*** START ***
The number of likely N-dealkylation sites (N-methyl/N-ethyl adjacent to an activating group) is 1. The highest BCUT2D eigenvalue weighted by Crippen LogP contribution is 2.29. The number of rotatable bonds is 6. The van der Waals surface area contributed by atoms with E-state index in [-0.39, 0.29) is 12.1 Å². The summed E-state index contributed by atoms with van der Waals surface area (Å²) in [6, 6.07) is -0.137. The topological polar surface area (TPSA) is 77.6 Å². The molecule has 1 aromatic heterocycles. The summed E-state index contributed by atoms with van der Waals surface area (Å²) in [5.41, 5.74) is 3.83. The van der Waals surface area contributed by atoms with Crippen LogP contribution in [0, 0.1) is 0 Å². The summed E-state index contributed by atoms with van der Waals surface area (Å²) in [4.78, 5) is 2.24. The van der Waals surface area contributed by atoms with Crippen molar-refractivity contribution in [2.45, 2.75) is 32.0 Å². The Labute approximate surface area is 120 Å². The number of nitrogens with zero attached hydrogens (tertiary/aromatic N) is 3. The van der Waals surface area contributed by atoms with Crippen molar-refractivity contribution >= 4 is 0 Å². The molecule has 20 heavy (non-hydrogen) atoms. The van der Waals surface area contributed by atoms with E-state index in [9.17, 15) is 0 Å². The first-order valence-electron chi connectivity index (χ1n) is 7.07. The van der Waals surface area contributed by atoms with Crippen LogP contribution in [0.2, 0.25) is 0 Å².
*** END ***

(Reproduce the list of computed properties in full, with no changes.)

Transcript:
The number of likely N-dealkylation sites (N-methyl/N-ethyl adjacent to an activating group) is 1. The highest BCUT2D eigenvalue weighted by Crippen LogP contribution is 2.29. The number of rotatable bonds is 6. The van der Waals surface area contributed by atoms with E-state index in [-0.39, 0.29) is 12.1 Å². The summed E-state index contributed by atoms with van der Waals surface area (Å²) in [6, 6.07) is -0.137. The topological polar surface area (TPSA) is 77.6 Å². The molecule has 1 aromatic heterocycles. The summed E-state index contributed by atoms with van der Waals surface area (Å²) in [5.41, 5.74) is 3.83. The van der Waals surface area contributed by atoms with Crippen LogP contribution in [0, 0.1) is 0 Å². The summed E-state index contributed by atoms with van der Waals surface area (Å²) in [4.78, 5) is 2.24. The van der Waals surface area contributed by atoms with Crippen molar-refractivity contribution in [2.45, 2.75) is 32.0 Å². The Labute approximate surface area is 120 Å². The number of nitrogens with zero attached hydrogens (tertiary/aromatic N) is 3. The van der Waals surface area contributed by atoms with Crippen molar-refractivity contribution >= 4 is 0 Å². The molecule has 20 heavy (non-hydrogen) atoms. The van der Waals surface area contributed by atoms with E-state index in [9.17, 15) is 0 Å². The first-order valence-electron chi connectivity index (χ1n) is 7.07. The van der Waals surface area contributed by atoms with Crippen LogP contribution in [0.2, 0.25) is 0 Å².